Weston's Music Hall
The first full-length feature film premiered here in 1914
Weston's Music Hall was a music hall and theatre that opened on 16 November 1857 at this very address.
Constructed on the site of the Six Cans and Punch Bowl Tavern, the licensed victualler of the premises, Henry Weston had already transformed the former Holborn National Schoolrooms into a music hall several years before.
This purpose built hall was his response to the success of Charles Morton's Canterbury Music Hall in Lambeth. In 1861, Morton struck back by opening the Oxford Music Hall, nearby in Oxford Street; a development Weston opposed on the grounds there were already too many music halls in the area
In 1906, the theatre auditorium was remodelled by Frank Matcham at a cost of 30,000 pounds, and was renamed the Holborn Empire, becoming a part of the Moss Empires group, remaining as the last surviving variety theatre in the West End, also performing special theatrical matinees.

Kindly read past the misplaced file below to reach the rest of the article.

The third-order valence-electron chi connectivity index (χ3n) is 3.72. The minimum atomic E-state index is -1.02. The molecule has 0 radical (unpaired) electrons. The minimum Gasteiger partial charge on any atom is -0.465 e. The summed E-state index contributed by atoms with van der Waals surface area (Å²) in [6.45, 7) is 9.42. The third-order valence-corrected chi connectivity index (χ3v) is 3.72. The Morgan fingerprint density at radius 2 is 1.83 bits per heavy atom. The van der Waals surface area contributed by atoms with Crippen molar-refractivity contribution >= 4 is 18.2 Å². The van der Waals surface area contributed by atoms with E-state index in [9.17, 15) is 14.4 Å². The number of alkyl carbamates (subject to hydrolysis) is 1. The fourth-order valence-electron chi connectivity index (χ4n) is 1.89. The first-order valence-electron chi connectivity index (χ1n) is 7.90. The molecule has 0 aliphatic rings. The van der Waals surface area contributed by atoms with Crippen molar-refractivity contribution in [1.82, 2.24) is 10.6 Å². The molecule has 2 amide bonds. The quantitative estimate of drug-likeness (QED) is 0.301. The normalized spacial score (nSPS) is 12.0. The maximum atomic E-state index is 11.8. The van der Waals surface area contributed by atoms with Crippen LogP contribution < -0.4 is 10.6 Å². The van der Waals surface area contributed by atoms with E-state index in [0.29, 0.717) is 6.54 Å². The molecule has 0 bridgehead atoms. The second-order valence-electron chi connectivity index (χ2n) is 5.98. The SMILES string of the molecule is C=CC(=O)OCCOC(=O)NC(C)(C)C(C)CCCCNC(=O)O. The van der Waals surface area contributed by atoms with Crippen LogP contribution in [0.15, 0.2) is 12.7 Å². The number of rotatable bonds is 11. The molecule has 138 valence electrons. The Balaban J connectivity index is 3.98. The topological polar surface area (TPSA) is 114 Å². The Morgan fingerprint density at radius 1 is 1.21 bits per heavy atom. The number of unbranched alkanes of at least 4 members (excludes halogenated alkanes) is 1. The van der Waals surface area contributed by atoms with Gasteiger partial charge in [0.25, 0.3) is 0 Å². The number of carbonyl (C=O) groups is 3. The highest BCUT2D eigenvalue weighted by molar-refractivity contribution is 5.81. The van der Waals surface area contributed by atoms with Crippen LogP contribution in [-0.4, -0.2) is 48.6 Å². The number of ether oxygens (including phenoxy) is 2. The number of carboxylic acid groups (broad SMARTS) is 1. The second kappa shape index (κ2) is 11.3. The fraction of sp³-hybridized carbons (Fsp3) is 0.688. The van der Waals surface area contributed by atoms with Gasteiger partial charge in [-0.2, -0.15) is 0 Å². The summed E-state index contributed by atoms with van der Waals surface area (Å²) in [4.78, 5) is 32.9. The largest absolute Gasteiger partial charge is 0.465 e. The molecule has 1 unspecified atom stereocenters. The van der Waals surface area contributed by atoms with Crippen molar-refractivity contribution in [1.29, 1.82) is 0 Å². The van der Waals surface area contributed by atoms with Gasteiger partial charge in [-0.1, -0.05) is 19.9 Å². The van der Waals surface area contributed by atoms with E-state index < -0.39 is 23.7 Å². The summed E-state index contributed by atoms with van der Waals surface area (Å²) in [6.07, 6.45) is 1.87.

The theatre premiered the first full-length feature film in 1914, The World, the 'Flesh and the Devil', a 50-minute melodrama filmed in Kinemacolour.
In 1926, comedians Flanagan and Allen were booked by Val Parnell for a debut at the theatre, and Margaret Lockwood made her first stage appearance at the age of 12, in 1928, as a fairy in A Midsummer Night's Dream.
The building was hit the following night by another bomb and too badly damaged to reopen. It was finally pulled down in 1960.